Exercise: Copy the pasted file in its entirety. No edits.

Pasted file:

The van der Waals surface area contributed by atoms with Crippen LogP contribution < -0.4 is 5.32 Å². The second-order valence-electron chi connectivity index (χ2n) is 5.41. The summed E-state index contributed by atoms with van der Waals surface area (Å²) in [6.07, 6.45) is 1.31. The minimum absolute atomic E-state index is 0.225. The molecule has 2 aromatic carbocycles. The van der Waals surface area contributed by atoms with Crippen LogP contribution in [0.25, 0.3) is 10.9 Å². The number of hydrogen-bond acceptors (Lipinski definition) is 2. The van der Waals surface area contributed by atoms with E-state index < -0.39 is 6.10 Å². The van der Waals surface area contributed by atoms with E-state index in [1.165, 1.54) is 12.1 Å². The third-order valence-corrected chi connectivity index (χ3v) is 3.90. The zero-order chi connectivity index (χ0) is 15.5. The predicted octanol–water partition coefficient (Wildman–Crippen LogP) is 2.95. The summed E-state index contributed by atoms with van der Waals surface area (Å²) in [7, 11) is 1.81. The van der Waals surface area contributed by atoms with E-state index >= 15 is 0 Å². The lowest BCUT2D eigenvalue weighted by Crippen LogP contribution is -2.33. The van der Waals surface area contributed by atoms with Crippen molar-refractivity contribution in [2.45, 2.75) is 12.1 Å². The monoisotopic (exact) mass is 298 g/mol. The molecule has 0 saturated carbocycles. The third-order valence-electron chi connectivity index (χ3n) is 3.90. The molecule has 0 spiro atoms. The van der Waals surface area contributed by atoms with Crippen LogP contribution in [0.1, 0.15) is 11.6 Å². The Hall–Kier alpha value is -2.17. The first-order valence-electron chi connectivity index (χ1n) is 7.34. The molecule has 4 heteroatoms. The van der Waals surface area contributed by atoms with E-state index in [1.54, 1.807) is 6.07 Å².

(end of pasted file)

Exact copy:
The van der Waals surface area contributed by atoms with Crippen LogP contribution < -0.4 is 5.32 Å². The second-order valence-electron chi connectivity index (χ2n) is 5.41. The summed E-state index contributed by atoms with van der Waals surface area (Å²) in [6.07, 6.45) is 1.31. The minimum absolute atomic E-state index is 0.225. The molecule has 2 aromatic carbocycles. The van der Waals surface area contributed by atoms with Crippen LogP contribution in [0.25, 0.3) is 10.9 Å². The number of hydrogen-bond acceptors (Lipinski definition) is 2. The van der Waals surface area contributed by atoms with E-state index < -0.39 is 6.10 Å². The van der Waals surface area contributed by atoms with E-state index in [1.165, 1.54) is 12.1 Å². The third-order valence-corrected chi connectivity index (χ3v) is 3.90. The zero-order chi connectivity index (χ0) is 15.5. The predicted octanol–water partition coefficient (Wildman–Crippen LogP) is 2.95. The summed E-state index contributed by atoms with van der Waals surface area (Å²) in [7, 11) is 1.81. The van der Waals surface area contributed by atoms with E-state index >= 15 is 0 Å². The lowest BCUT2D eigenvalue weighted by Crippen LogP contribution is -2.33. The van der Waals surface area contributed by atoms with Crippen molar-refractivity contribution in [2.45, 2.75) is 12.1 Å². The monoisotopic (exact) mass is 298 g/mol. The molecule has 0 saturated carbocycles. The third-order valence-electron chi connectivity index (χ3n) is 3.90. The molecule has 0 spiro atoms. The van der Waals surface area contributed by atoms with Crippen LogP contribution in [0.1, 0.15) is 11.6 Å². The Hall–Kier alpha value is -2.17. The first-order valence-electron chi connectivity index (χ1n) is 7.34. The molecule has 4 heteroatoms. The van der Waals surface area contributed by atoms with E-state index in [1.54, 1.807) is 6.07 Å².